Warning: A non-numeric value encountered in /home/ipisydne/public_html/wp-content/themes/the-simple/vc_templates/media.php on line 26
Cracking of Building Elements
(Informative) as described in Australian Standard AS 4349.1
Use of cracking of building elements as an indicator of structural performance can be problematic.
Where cracking is present in a building element the inspector has to be alert to the possibility that the
cracking may be the result of one or more of a range of factors and that the significance of the
cracking may vary (see paragraph E2)
E2 TYPES OF CRACKING DEFECT’S
E2.1 Determining defect
Cracking in a building element may constitute a defect in a variety of ways. In many cases a
particular cracking occurrence may result in more than one type of defect, a serviceability defect and
an appearance defect.
The inspector should determine whether the cracking constitutes a major or minor defect, based on
the expected impact of the cracking.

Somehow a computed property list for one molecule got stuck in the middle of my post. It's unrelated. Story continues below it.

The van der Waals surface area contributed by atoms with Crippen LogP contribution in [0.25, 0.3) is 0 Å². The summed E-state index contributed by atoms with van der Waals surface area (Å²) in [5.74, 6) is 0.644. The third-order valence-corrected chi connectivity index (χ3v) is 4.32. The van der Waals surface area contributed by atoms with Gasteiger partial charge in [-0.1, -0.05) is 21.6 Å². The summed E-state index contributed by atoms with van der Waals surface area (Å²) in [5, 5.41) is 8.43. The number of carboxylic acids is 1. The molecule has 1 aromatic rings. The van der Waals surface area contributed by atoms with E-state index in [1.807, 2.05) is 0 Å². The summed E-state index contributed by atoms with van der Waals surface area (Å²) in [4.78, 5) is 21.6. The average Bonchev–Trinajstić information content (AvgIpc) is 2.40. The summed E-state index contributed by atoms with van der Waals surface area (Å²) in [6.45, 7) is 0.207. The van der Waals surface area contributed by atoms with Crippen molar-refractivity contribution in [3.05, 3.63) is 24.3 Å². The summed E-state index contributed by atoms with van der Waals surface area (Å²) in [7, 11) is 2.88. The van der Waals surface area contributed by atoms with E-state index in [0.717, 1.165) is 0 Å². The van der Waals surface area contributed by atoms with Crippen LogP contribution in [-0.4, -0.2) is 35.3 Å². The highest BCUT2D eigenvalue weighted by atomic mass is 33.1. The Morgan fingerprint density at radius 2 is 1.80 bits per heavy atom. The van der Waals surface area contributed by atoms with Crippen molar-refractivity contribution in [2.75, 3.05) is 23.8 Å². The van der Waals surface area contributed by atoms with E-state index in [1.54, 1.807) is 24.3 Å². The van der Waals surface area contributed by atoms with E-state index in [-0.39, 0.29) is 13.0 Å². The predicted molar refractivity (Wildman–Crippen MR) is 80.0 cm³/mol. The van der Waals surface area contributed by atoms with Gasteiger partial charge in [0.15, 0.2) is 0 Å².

E2.2 Appearance defect
Cracking of a building element is an appearance defect where in the opinion of the inspector the only
present or expected consequence of the cracking is that the appearance of the element is blemished.
E2.3 Serviceability defect
Cracking of a building element is a serviceability defect where the opinion of the inspector the
present or expected consequence of the cracking is that the function of the building element is
Examples of serviceability defects resulting from cracking are as follows:
- (a) Windows or doors not opening and closing properly
- (b) Water leakage occurring through a building element, which otherwise should not allow water entry.
E2.4 Structural defect
Cracking of a building element is a structural defect where in the opinion of the inspector the present
or expected consequence of the cracking is that the structural performance of the building element is
impaired, or where the cracking is the result of the structural behaviour of the building.
The criteria for determining whether cracking is a structural defect are not solely related to crack
width. Cracks 0.1 mm wide may be a structural defect while cracks 5.0 mm wide may not be
structural defects. Cracking in a structural element does not necessarily indicate a structural defect.
E3 CATEGORIZATION OF CRACK IN MASONRY WALLS
Reporting of cracking in masonry walls should be in accordance with Table E1